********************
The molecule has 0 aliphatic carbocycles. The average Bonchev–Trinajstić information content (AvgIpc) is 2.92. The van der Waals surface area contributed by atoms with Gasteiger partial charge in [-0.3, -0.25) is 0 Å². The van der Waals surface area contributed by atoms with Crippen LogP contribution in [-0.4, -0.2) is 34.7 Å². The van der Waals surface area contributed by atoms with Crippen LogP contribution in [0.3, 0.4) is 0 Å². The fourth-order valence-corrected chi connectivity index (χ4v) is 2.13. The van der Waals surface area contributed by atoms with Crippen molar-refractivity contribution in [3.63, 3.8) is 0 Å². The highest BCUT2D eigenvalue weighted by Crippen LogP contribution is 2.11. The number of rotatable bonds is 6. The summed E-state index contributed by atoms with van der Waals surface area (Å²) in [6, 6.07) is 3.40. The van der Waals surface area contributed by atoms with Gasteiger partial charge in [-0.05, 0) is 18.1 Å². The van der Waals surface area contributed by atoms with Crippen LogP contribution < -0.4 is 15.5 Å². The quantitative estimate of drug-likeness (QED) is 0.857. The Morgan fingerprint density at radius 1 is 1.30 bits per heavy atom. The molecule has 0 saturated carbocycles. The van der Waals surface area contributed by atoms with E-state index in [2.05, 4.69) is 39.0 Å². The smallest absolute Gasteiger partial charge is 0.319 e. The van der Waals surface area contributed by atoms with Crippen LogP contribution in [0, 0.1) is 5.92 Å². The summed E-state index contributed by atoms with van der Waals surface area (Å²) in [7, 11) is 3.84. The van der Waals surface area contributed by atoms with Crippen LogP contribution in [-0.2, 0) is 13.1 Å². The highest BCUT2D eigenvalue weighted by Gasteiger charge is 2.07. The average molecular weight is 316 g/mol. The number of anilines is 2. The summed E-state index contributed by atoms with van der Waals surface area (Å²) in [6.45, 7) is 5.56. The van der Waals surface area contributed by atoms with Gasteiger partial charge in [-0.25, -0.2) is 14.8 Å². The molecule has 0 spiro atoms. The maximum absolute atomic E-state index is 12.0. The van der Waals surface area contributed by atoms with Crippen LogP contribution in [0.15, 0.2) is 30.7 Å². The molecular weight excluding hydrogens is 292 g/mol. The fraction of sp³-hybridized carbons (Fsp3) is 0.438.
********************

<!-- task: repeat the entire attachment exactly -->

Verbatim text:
The molecule has 0 aliphatic carbocycles. The average Bonchev–Trinajstić information content (AvgIpc) is 2.92. The van der Waals surface area contributed by atoms with Gasteiger partial charge in [-0.3, -0.25) is 0 Å². The van der Waals surface area contributed by atoms with Crippen LogP contribution in [-0.4, -0.2) is 34.7 Å². The van der Waals surface area contributed by atoms with Crippen LogP contribution in [0.3, 0.4) is 0 Å². The fourth-order valence-corrected chi connectivity index (χ4v) is 2.13. The van der Waals surface area contributed by atoms with Crippen molar-refractivity contribution in [3.63, 3.8) is 0 Å². The highest BCUT2D eigenvalue weighted by Crippen LogP contribution is 2.11. The number of rotatable bonds is 6. The summed E-state index contributed by atoms with van der Waals surface area (Å²) in [6, 6.07) is 3.40. The van der Waals surface area contributed by atoms with Gasteiger partial charge in [-0.05, 0) is 18.1 Å². The van der Waals surface area contributed by atoms with Crippen LogP contribution < -0.4 is 15.5 Å². The quantitative estimate of drug-likeness (QED) is 0.857. The Morgan fingerprint density at radius 1 is 1.30 bits per heavy atom. The molecule has 0 saturated carbocycles. The van der Waals surface area contributed by atoms with E-state index in [2.05, 4.69) is 39.0 Å². The smallest absolute Gasteiger partial charge is 0.319 e. The van der Waals surface area contributed by atoms with Crippen LogP contribution in [0, 0.1) is 5.92 Å². The summed E-state index contributed by atoms with van der Waals surface area (Å²) in [7, 11) is 3.84. The van der Waals surface area contributed by atoms with Crippen LogP contribution in [-0.2, 0) is 13.1 Å². The highest BCUT2D eigenvalue weighted by Gasteiger charge is 2.07. The average molecular weight is 316 g/mol. The number of anilines is 2. The summed E-state index contributed by atoms with van der Waals surface area (Å²) in [6.45, 7) is 5.56. The van der Waals surface area contributed by atoms with Gasteiger partial charge in [-0.25, -0.2) is 14.8 Å². The molecule has 0 spiro atoms. The maximum absolute atomic E-state index is 12.0. The van der Waals surface area contributed by atoms with Crippen LogP contribution in [0.15, 0.2) is 30.7 Å². The molecular weight excluding hydrogens is 292 g/mol. The fraction of sp³-hybridized carbons (Fsp3) is 0.438.